• If the tenants pay on time, what day of the month should you expect to receive your payment? How is the payment sent to the owner?
    • What happens if the tenants don’t pay on time?
    • When do late fees accrue, and who gets those late fees?
    • How does the owner get detailed monthly statements outlining income and expenses?
    • What about annual reports?

    A competent property manager should have efficient rent collection processes in place and be transparent about financial matters.

    residential lease agreement, house keys, cash, calculator, and bookPhoto from iStock.com/designer491

    The Final Four

    Once you've picked your favorite PM option, it's time to check off the last few items.

    1) Insurance and Legal Compliance

    Ensure that the property manager is knowledgeable about insurance requirements and legal compliance pertaining to rental properties.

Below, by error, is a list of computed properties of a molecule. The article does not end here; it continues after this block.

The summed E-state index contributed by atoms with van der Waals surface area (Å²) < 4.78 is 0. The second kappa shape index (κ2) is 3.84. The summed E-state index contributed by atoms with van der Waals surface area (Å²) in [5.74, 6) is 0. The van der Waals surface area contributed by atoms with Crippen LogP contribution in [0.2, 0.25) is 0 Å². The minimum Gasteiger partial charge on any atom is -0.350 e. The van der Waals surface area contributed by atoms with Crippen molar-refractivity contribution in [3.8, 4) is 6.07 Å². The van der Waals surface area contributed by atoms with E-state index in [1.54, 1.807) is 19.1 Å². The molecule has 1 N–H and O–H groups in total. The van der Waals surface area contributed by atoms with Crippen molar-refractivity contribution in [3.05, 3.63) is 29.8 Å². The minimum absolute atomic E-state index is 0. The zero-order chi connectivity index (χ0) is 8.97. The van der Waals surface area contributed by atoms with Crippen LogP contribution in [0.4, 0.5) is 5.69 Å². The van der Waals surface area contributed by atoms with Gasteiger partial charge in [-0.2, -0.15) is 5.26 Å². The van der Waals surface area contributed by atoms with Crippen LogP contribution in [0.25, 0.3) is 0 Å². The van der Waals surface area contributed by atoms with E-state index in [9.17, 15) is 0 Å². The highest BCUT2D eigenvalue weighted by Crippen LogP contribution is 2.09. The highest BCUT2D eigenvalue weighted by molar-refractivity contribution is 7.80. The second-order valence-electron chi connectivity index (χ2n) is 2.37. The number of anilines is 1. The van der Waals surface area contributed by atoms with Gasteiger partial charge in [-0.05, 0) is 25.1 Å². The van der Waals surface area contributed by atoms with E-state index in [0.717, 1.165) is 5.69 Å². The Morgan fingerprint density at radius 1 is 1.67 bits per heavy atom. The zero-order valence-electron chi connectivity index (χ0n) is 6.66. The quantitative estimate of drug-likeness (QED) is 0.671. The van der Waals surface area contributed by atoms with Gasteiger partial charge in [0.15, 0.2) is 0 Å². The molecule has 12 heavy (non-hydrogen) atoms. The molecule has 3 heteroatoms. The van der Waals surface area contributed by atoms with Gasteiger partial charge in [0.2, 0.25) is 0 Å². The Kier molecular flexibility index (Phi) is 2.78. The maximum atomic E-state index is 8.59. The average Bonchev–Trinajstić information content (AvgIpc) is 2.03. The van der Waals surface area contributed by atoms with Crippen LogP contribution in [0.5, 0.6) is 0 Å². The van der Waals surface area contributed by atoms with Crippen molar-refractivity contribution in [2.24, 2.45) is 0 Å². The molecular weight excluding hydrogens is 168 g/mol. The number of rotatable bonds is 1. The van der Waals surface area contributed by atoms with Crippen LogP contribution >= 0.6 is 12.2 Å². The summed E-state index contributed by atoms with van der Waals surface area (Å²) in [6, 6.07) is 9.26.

• Do they carry adequate liability insurance and errors and omissions coverage?
    • Do they require tenants to carry renter’s insurance?
    • Do they require owners to carry umbrella liability insurance or have any specific endorsements on their rental policy (also sometimes called a fire policy or a landlord’s policy)?
    • Do they have an ongoing relationship with a real estate attorney? Has their standard lease been vetted by that attorney?
    • Are they up to date with federal, state, and local regulations governing landlord-tenant relationships?

    Ask them to send you a copy of their PM agreement and standard lease agreement. Working with a property manager who is well-informed about legal obligations can protect you from potential liabilities and legal disputes.

    2) References and Reviews

    Ask the property manager for references from past or current clients. Keep in mind that some PMs think this is a privacy issue, so this may not be a red flag. But the way that they respond to the question may be a clue.

    3) Ending the PM Agreement